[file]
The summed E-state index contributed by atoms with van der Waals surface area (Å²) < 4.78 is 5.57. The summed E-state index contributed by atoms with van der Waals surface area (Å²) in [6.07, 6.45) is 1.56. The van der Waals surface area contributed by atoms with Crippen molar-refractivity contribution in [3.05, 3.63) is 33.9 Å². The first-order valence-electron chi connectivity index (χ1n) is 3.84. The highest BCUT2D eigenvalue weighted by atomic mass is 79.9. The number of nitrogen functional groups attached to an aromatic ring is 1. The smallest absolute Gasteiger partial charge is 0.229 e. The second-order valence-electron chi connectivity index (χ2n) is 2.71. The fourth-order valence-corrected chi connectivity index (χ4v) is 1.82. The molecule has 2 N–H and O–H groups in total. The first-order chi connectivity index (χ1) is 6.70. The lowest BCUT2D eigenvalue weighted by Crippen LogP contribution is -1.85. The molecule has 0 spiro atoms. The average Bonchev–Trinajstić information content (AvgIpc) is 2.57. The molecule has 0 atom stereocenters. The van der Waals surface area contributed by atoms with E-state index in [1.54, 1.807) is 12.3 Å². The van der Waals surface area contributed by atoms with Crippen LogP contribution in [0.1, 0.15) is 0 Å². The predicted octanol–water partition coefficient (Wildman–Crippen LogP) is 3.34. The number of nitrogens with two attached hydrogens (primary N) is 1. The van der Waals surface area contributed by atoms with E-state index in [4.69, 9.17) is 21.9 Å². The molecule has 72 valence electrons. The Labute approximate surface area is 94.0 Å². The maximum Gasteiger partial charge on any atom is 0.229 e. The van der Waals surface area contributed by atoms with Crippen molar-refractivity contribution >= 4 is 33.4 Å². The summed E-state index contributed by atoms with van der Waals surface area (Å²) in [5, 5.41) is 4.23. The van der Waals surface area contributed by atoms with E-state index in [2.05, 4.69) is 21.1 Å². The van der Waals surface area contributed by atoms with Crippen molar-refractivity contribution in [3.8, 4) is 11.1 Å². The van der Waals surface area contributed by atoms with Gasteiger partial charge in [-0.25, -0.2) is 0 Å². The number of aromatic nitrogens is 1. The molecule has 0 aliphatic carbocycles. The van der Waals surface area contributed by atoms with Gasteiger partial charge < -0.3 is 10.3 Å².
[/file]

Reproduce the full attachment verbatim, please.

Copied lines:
The summed E-state index contributed by atoms with van der Waals surface area (Å²) < 4.78 is 5.57. The summed E-state index contributed by atoms with van der Waals surface area (Å²) in [6.07, 6.45) is 1.56. The van der Waals surface area contributed by atoms with Crippen molar-refractivity contribution in [3.05, 3.63) is 33.9 Å². The first-order valence-electron chi connectivity index (χ1n) is 3.84. The highest BCUT2D eigenvalue weighted by atomic mass is 79.9. The number of nitrogen functional groups attached to an aromatic ring is 1. The smallest absolute Gasteiger partial charge is 0.229 e. The second-order valence-electron chi connectivity index (χ2n) is 2.71. The fourth-order valence-corrected chi connectivity index (χ4v) is 1.82. The molecule has 2 N–H and O–H groups in total. The first-order chi connectivity index (χ1) is 6.70. The lowest BCUT2D eigenvalue weighted by Crippen LogP contribution is -1.85. The molecule has 0 spiro atoms. The average Bonchev–Trinajstić information content (AvgIpc) is 2.57. The molecule has 0 atom stereocenters. The van der Waals surface area contributed by atoms with E-state index in [1.54, 1.807) is 12.3 Å². The van der Waals surface area contributed by atoms with Crippen LogP contribution in [0.1, 0.15) is 0 Å². The predicted octanol–water partition coefficient (Wildman–Crippen LogP) is 3.34. The number of nitrogens with two attached hydrogens (primary N) is 1. The van der Waals surface area contributed by atoms with E-state index in [4.69, 9.17) is 21.9 Å². The molecule has 72 valence electrons. The Labute approximate surface area is 94.0 Å². The maximum Gasteiger partial charge on any atom is 0.229 e. The van der Waals surface area contributed by atoms with Crippen molar-refractivity contribution >= 4 is 33.4 Å². The summed E-state index contributed by atoms with van der Waals surface area (Å²) in [5, 5.41) is 4.23. The van der Waals surface area contributed by atoms with E-state index in [2.05, 4.69) is 21.1 Å². The van der Waals surface area contributed by atoms with Crippen molar-refractivity contribution in [3.8, 4) is 11.1 Å². The van der Waals surface area contributed by atoms with Gasteiger partial charge in [-0.25, -0.2) is 0 Å². The number of aromatic nitrogens is 1. The molecule has 0 aliphatic carbocycles. The van der Waals surface area contributed by atoms with Gasteiger partial charge < -0.3 is 10.3 Å².